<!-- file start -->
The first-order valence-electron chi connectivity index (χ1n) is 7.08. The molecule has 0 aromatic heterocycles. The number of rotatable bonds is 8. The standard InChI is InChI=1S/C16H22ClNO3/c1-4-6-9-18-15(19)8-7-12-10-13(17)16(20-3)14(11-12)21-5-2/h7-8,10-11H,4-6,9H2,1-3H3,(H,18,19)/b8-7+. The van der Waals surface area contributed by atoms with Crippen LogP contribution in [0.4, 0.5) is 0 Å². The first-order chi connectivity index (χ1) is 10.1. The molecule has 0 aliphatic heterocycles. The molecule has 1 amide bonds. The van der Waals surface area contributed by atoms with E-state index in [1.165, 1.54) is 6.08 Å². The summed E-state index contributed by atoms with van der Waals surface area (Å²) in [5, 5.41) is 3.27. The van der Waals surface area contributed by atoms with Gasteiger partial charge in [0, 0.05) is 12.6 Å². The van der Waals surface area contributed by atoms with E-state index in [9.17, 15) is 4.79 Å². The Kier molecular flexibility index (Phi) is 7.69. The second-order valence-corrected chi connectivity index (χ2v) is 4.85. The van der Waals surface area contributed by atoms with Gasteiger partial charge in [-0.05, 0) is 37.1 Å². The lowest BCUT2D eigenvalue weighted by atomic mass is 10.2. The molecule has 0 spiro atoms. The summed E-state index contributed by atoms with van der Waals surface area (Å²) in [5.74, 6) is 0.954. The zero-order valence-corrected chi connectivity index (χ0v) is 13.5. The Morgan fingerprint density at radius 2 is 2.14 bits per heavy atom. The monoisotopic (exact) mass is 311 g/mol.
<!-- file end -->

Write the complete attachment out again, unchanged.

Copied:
The first-order valence-electron chi connectivity index (χ1n) is 7.08. The molecule has 0 aromatic heterocycles. The number of rotatable bonds is 8. The standard InChI is InChI=1S/C16H22ClNO3/c1-4-6-9-18-15(19)8-7-12-10-13(17)16(20-3)14(11-12)21-5-2/h7-8,10-11H,4-6,9H2,1-3H3,(H,18,19)/b8-7+. The van der Waals surface area contributed by atoms with Crippen LogP contribution in [0.4, 0.5) is 0 Å². The first-order chi connectivity index (χ1) is 10.1. The molecule has 0 aliphatic heterocycles. The molecule has 1 amide bonds. The van der Waals surface area contributed by atoms with E-state index in [1.165, 1.54) is 6.08 Å². The summed E-state index contributed by atoms with van der Waals surface area (Å²) in [5, 5.41) is 3.27. The van der Waals surface area contributed by atoms with Gasteiger partial charge in [0, 0.05) is 12.6 Å². The van der Waals surface area contributed by atoms with E-state index in [9.17, 15) is 4.79 Å². The Kier molecular flexibility index (Phi) is 7.69. The second-order valence-corrected chi connectivity index (χ2v) is 4.85. The van der Waals surface area contributed by atoms with Gasteiger partial charge in [-0.05, 0) is 37.1 Å². The lowest BCUT2D eigenvalue weighted by atomic mass is 10.2. The molecule has 0 spiro atoms. The summed E-state index contributed by atoms with van der Waals surface area (Å²) in [5.74, 6) is 0.954. The zero-order valence-corrected chi connectivity index (χ0v) is 13.5. The Morgan fingerprint density at radius 2 is 2.14 bits per heavy atom. The monoisotopic (exact) mass is 311 g/mol.